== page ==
Or how about the time that same pastor preached next to a Ferrari because “God gave me a Ferrari because I am a Ferrari.” He also drove a Rolls Royce onto the stage a few months earlier.
Are these tactics gimmicky? Yes. Are they cringeworthy? Also, yes. (Do I like answering my own questions? Absolutely.)
But, I get it. Anything (short of selling our souls to the devil — maybe) to grab people’s attention to come check us out might be worthwhile. We put our best ideas and best images and best people and best foot forward to create an idea (sometimes just an “illusion”) that this place is definitely (catered) for you.
While we, as a church, present an image that’s rooted majority in idealism rather than reality, Jesus takes the “truth in advertisement” to the extreme.
Jesus’ marketing pitch
Jesus said things like:
“All who lift themselves up will be brought low, and those who make themselves low will be lifted up.”
“Whoever comes to me and doesn’t hate father and mother, spouse and children, and brothers and sisters—yes, even one’s own life—cannot be my disciple.”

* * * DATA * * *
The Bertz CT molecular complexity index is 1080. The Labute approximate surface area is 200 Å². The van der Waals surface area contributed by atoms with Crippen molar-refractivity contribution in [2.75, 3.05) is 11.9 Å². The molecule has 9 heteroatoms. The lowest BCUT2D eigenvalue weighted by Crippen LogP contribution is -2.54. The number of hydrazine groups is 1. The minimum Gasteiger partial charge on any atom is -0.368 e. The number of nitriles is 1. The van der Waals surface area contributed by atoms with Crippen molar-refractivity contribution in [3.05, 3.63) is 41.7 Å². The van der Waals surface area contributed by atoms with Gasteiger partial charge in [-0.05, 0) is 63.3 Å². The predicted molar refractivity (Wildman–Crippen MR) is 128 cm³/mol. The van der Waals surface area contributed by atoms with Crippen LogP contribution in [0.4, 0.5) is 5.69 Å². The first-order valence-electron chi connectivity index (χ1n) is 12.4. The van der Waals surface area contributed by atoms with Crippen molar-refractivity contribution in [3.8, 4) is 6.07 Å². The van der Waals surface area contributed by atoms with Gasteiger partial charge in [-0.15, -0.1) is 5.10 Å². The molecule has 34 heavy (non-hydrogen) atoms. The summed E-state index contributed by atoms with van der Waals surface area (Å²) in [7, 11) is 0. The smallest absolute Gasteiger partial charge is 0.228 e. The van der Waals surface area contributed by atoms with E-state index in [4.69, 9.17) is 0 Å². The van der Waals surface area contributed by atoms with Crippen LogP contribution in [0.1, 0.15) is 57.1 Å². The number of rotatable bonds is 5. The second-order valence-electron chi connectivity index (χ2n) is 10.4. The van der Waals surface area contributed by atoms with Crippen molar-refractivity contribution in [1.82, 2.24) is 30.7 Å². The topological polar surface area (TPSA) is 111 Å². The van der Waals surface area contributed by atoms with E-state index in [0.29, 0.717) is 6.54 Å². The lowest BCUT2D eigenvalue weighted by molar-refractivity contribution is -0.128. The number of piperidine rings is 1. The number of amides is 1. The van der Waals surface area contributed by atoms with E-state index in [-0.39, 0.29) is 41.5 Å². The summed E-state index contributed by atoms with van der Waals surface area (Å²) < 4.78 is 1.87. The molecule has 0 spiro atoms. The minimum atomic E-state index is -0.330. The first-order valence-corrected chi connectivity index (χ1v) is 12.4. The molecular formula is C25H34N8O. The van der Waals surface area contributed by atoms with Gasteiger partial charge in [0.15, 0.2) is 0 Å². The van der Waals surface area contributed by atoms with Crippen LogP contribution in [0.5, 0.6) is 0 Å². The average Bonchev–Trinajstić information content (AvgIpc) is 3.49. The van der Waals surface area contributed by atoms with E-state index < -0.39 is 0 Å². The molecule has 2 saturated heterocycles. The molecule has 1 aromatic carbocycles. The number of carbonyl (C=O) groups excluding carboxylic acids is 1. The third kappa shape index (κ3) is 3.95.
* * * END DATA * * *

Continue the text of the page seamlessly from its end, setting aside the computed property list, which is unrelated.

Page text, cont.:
“Whoever doesn’t carry their own cross and follow me cannot be my disciple.”
“None of you can become my disciple if you do not give up all of your possessions,”
There’s no sugar coating when it comes to Jesus.
Jesus doesn’t hide anything in fine print. Jesus tells us everything on that Terms of Service Agreement—the one that a majority of us just scroll to the bottom of so we can click “accept” and move on with our lives.
In the Gospels, Jesus quite often stopped and said what it means to follow him and that his ultimate invitation is for us to “come and die.” Imagine a church using that as their marketing statement!